When he was 14, his father bought him a Squier electric guitar and amp and told him that lessons were impending. “I never really liked learning theory, and I was really anti the idea of lessons,” James says with a laugh.

Despite his initial reluctance, his guitar playing progressed on a diet of Metallica and Red Hot Chili Peppers, and he began amusing himself and friends by penning funny ditties.

“I’d get a song that everyone knew, like Time of Your Life, and I’d change the lyrics,” he says. “I played it at my school formal in year 12 and at assembly. I guess that skill of putting lyrics in a place, and working out how to fit words along a melody, was really the start of songwriting.”

James was 21 when he penned the first song he was really proud of. “I wanted to write a song that kind of said it all. It was a simple love song but way better than anything I’d ever written before,” he says. “Once you’ve got that writing bug, and that feeling of putting together a song that feels right, it’s the best feeling you can have. You’re just sort of like, ‘How did I do that?’.”

He credits his mother, an English teacher, with helping him craft the lyrics to his early songs and admits that even today his mum might help him workshop a turn of phrase while his father will email him ideas for songs.

“My mum doesn’t like me saying this, but she helped me with Mess is Mine,” James says of the mournful, rousing ballad from Dream Your Life Away. “ ‘You still make sense to me, your mess is mine’ – that was mum’s line, so she should get credit for that one.”

James’ early creativity was also nurtured at St Kevin’s College in Toorak, where he met creative, like-minded peers including Jaddan Comerford, who first recognised his talent and remains one of his two managers (the other is Rachael Tulloch). Another schoolmate was Nick Murphy, aka pop star Chet Faker.

Nick, a crucial musical inspiration, graduated from school the year after James and went on to top Triple J’s Hottest 100 in 2014 for his track

Talk is Cheap, making it back-to-back wins for St Kevin’s Old Boys following James’ 2013 win with Riptide.

“That is a crazy coincidence,” James says. “We were friends and still are. I think he’s an incredible musician and a great producer and songwriter. Looking at him and seeing what he could do definitely made me go, ‘If you believe in what you’re doing it’s not impossible to step into that world’. Because people initially said, ‘You’re crazy’, you know. It’s weird to think that had I not been in that place at that right time, things would’ve been different for sure.

“That was the kind of creative environment my school created. I had a really strong connection and attraction to the people who were creative and liked music and wanted to make music – whatever that personality is that allows someone to put themselves out there to be funny, creative and strange.”

Vance Joy – New single – Fire and the Flood

 

Being funny, creative and strange – and being in the right place at the right time with more than a modicum of talent – has launched James on a wild ride.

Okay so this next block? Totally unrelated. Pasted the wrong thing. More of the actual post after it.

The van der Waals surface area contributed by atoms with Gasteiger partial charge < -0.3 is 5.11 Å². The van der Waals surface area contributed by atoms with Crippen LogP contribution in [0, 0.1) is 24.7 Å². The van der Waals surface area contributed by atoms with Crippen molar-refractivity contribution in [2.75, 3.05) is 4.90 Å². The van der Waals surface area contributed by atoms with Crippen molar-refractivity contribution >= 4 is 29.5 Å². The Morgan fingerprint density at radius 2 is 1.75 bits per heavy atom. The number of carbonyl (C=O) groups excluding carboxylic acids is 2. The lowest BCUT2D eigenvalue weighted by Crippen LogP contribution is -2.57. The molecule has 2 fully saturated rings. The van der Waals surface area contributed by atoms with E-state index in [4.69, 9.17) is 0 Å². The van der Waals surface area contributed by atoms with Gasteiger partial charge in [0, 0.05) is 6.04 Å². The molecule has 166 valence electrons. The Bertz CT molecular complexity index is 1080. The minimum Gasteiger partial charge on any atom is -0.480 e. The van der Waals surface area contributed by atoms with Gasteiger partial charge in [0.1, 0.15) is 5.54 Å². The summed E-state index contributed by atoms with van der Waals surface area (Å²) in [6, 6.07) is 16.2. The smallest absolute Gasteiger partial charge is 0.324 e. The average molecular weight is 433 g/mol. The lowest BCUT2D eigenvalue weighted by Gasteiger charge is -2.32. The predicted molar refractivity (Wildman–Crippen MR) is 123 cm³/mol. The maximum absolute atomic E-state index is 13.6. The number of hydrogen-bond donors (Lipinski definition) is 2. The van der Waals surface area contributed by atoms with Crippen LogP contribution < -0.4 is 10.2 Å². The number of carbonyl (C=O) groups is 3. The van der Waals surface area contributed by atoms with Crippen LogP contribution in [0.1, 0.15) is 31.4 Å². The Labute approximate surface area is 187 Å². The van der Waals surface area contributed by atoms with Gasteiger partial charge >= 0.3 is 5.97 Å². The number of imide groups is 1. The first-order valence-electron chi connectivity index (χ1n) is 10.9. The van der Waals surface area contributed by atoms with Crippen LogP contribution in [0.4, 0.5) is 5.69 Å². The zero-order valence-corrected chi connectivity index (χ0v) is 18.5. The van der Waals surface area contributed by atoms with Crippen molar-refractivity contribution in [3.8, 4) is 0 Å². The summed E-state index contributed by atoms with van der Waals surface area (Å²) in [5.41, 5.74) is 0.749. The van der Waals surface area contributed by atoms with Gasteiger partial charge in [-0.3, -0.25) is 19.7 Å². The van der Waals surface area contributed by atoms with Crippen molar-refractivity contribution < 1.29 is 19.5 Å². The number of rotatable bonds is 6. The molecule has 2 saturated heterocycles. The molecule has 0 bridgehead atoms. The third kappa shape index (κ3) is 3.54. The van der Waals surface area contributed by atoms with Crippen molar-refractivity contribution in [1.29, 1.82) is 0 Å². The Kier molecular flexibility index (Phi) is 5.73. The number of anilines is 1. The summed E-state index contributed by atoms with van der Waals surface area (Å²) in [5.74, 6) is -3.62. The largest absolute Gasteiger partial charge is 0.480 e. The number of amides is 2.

“I’m probably not the target audience for Taylor Swift shows, but I’m not immune to being moved by it,” he says. “It’s so epic that when I have friends on the road I just want to bring them back and experience it. Even my bass player from Melbourne – his natural taste is heavier rock music and he has his own doom metal band – but he watched the show and told me he was getting chills.

“I’ve experienced that as well, being so overwhelmed because people are having so much fun and screaming, the production is so high, the dancers have so much passion and conviction, and Taylor’s belting it out. So it’s pretty inspiring watching her show.”

James’ whirlwind journey will come full circle when he returns to his home town to open for Taylor Swift at AAMI Park on December 10. But first he’ll stop off in Sydney for this week’s ARIA Awards, where he is a hot tip for seven gongs including Album of the Year for

Dream Your Life Away, Song of the Year for Georgia and Best Male Talent.

After all the craziness of life on the road, what he’s most looking forward to about coming home are the simple things: crashing at his folks’ place and “driving to the gig in my car; I reckon that’ll be funny”.

So, how does it feel to go from playing to 300 people at The Toff in Town to performing for a crowd of 30,000 in your home town?

“I remember that Toff gig and being up there and totally nervous – so some of those first steps were harder than these recent ones,” he says. “It is still wacky, it’s still crazy. To think that I’m playing on tour with Taylor Swift – I never would’ve dreamt it four years ago when I wasn’t really doing anything and all I had was a vague ambition to do music.

“So that gives me so much belief that you can do anything. You sort of think, ‘Hey, maybe I could do this. I could put my hat in the ring and do it’.”

The 2015 ARIA Awards will screen on Channel 10, Thursday, November 26 at 7.30pm.